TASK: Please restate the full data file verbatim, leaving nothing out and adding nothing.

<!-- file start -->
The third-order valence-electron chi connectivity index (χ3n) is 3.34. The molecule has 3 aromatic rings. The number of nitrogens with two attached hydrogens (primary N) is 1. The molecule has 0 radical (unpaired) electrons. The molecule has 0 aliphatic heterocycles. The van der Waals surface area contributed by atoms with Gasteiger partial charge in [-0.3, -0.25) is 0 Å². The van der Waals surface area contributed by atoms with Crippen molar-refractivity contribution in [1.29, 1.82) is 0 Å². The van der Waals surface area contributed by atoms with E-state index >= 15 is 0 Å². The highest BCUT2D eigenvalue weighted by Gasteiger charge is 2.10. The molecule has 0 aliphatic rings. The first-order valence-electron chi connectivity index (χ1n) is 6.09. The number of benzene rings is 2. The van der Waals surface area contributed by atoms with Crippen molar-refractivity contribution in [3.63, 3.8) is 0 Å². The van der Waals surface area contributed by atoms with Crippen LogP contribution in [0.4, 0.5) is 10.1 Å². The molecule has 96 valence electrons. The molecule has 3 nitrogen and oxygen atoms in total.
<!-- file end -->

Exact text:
The third-order valence-electron chi connectivity index (χ3n) is 3.34. The molecule has 3 aromatic rings. The number of nitrogens with two attached hydrogens (primary N) is 1. The molecule has 0 radical (unpaired) electrons. The molecule has 0 aliphatic heterocycles. The van der Waals surface area contributed by atoms with Gasteiger partial charge in [-0.3, -0.25) is 0 Å². The van der Waals surface area contributed by atoms with Crippen molar-refractivity contribution in [1.29, 1.82) is 0 Å². The van der Waals surface area contributed by atoms with E-state index >= 15 is 0 Å². The highest BCUT2D eigenvalue weighted by Gasteiger charge is 2.10. The molecule has 0 aliphatic rings. The first-order valence-electron chi connectivity index (χ1n) is 6.09. The number of benzene rings is 2. The van der Waals surface area contributed by atoms with Crippen molar-refractivity contribution in [3.63, 3.8) is 0 Å². The van der Waals surface area contributed by atoms with Crippen LogP contribution in [0.4, 0.5) is 10.1 Å². The molecule has 96 valence electrons. The molecule has 3 nitrogen and oxygen atoms in total.